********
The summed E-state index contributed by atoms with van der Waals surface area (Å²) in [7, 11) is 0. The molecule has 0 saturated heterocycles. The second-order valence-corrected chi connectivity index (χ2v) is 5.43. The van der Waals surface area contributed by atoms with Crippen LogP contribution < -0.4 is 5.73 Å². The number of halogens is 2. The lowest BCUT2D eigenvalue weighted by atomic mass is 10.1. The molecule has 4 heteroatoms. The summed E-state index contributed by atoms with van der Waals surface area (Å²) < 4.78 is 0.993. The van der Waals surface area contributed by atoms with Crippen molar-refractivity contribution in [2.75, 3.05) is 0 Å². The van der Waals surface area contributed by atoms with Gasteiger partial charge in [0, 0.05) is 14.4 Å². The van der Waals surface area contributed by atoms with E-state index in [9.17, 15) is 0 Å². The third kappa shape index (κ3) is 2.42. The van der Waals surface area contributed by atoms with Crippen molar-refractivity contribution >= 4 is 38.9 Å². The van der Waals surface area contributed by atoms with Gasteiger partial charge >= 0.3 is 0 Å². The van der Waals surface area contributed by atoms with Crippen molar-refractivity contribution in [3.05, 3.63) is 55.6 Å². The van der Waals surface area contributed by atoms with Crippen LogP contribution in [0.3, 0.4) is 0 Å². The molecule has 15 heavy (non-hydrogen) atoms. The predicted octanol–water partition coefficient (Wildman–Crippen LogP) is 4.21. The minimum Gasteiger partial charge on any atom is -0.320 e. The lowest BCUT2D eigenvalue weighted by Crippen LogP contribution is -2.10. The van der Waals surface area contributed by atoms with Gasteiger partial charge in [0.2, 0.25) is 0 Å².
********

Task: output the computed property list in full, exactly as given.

The summed E-state index contributed by atoms with van der Waals surface area (Å²) in [7, 11) is 0. The molecule has 0 saturated heterocycles. The second-order valence-corrected chi connectivity index (χ2v) is 5.43. The van der Waals surface area contributed by atoms with Crippen LogP contribution < -0.4 is 5.73 Å². The number of halogens is 2. The lowest BCUT2D eigenvalue weighted by atomic mass is 10.1. The molecule has 4 heteroatoms. The summed E-state index contributed by atoms with van der Waals surface area (Å²) < 4.78 is 0.993. The van der Waals surface area contributed by atoms with Crippen molar-refractivity contribution in [2.75, 3.05) is 0 Å². The van der Waals surface area contributed by atoms with Gasteiger partial charge in [0, 0.05) is 14.4 Å². The van der Waals surface area contributed by atoms with E-state index in [9.17, 15) is 0 Å². The third kappa shape index (κ3) is 2.42. The van der Waals surface area contributed by atoms with Crippen molar-refractivity contribution >= 4 is 38.9 Å². The van der Waals surface area contributed by atoms with Gasteiger partial charge >= 0.3 is 0 Å². The van der Waals surface area contributed by atoms with Crippen molar-refractivity contribution in [3.05, 3.63) is 55.6 Å². The van der Waals surface area contributed by atoms with Crippen LogP contribution in [0.3, 0.4) is 0 Å². The molecule has 15 heavy (non-hydrogen) atoms. The predicted octanol–water partition coefficient (Wildman–Crippen LogP) is 4.21. The minimum Gasteiger partial charge on any atom is -0.320 e. The lowest BCUT2D eigenvalue weighted by Crippen LogP contribution is -2.10. The van der Waals surface area contributed by atoms with Gasteiger partial charge in [0.2, 0.25) is 0 Å².